Memorial to all Women Edited out of History
A staggering story is enfolding in Lithuania.
In 1965 Simone de Beauvoir and Jean-Paul Sartre visited Nida, USSR. The main motive for the visit is said to be J. P. Sartre’s affair with Lenina Zonina* who was his translator and official interpreter during his numerous visits to USSR.
Writers Mykolas Sluckis, Eduardas Mieželaitis and an emerging photographer in his 20’s, Antanas Sutkus, accompanied de Beauvoir, Sartre and Zonina. It was on the dunes of Nida, where Sutkus took his most celebrated image, a legendary photo depicting Sartre walking against the wind. http://www.ndg.lt/collection/artworks/antanas-sutkus.aspx
What the official story, about this photograph, tells is that Sutkus edited out Simone de Beauvoir (a notable feminist and the author of The Second Sex) and translator Lenina Zonina in order to frame an image of Sartre alone. http://www.artnet.com/artists/antanas-sutkus/j-p-sartre-and-s-de-beauvoir-in-lithuania-with-pymRxC65tXequ-IkQzq_iw2
On 21st of June, 2018 in Nida, Lithuania the memorial statue based on the edited photograph and depicting (the sole) J.P. Sartre was erected. Nida’s authorities claim that this is a memorial of Sartre visiting Nida, but I believe it may as well be the Memorial to All Women Edited out of History.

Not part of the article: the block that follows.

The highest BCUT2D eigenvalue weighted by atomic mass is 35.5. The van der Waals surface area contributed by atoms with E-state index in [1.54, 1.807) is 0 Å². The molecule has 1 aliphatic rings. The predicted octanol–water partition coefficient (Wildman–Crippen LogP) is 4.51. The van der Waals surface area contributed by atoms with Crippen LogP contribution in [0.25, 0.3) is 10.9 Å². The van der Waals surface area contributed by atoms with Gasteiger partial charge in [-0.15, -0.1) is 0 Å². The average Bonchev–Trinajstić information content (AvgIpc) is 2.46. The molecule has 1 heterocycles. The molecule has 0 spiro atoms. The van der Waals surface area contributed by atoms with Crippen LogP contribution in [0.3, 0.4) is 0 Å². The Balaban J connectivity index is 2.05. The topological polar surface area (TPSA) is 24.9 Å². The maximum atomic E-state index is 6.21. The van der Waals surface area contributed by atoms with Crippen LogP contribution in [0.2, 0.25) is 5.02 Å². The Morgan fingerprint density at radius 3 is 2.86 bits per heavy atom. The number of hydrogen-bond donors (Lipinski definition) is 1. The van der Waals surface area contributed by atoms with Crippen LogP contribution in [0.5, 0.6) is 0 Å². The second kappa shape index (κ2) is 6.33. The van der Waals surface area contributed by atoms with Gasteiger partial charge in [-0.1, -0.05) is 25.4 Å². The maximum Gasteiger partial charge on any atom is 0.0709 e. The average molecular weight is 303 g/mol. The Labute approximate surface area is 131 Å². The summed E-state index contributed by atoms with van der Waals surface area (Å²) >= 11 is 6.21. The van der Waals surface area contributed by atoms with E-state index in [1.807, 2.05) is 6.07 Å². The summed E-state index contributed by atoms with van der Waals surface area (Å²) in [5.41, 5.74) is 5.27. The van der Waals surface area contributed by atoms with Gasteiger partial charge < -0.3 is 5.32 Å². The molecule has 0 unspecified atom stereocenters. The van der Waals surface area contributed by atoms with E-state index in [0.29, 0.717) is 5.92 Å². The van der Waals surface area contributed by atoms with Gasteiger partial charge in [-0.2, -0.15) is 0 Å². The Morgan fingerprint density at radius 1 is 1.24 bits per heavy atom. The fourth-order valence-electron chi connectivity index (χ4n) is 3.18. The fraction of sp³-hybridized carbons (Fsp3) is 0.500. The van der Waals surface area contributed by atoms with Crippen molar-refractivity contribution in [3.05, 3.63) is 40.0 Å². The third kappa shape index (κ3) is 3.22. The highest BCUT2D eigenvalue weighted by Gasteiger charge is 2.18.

For some, eliminations such as this, of women, are justifiable, because they are so to speak ‘unintentional’. Sutkus, for example, cut de Beauvoir out for the sake of composition. History is sometimes superfluous: in the photo he is iconically embodying existentialism, and she – her shadow. The shadow, visible in the photograph, is absent in both statues, the one erected in the yard of National Library in Paris in 1987 and the most recent one, on the dunes in Nida.
Could we say that ideology functions so precisely through such Freudian slips? And if it does, what is it’s message to us? If it is possible to cut out Simone de Beauvoir, a women so influential that she inspired a whole generation of feminists and intellectuals, what awaits us, the other women? And what are we to do, in these actual places (around the sculptures that exist today) with the physical void that opened up in the absence of Simone de Beauvoir?
Viktorija Rusinaite, PhD, researcher and co-founder of Balticada (http://www.balticada.eu)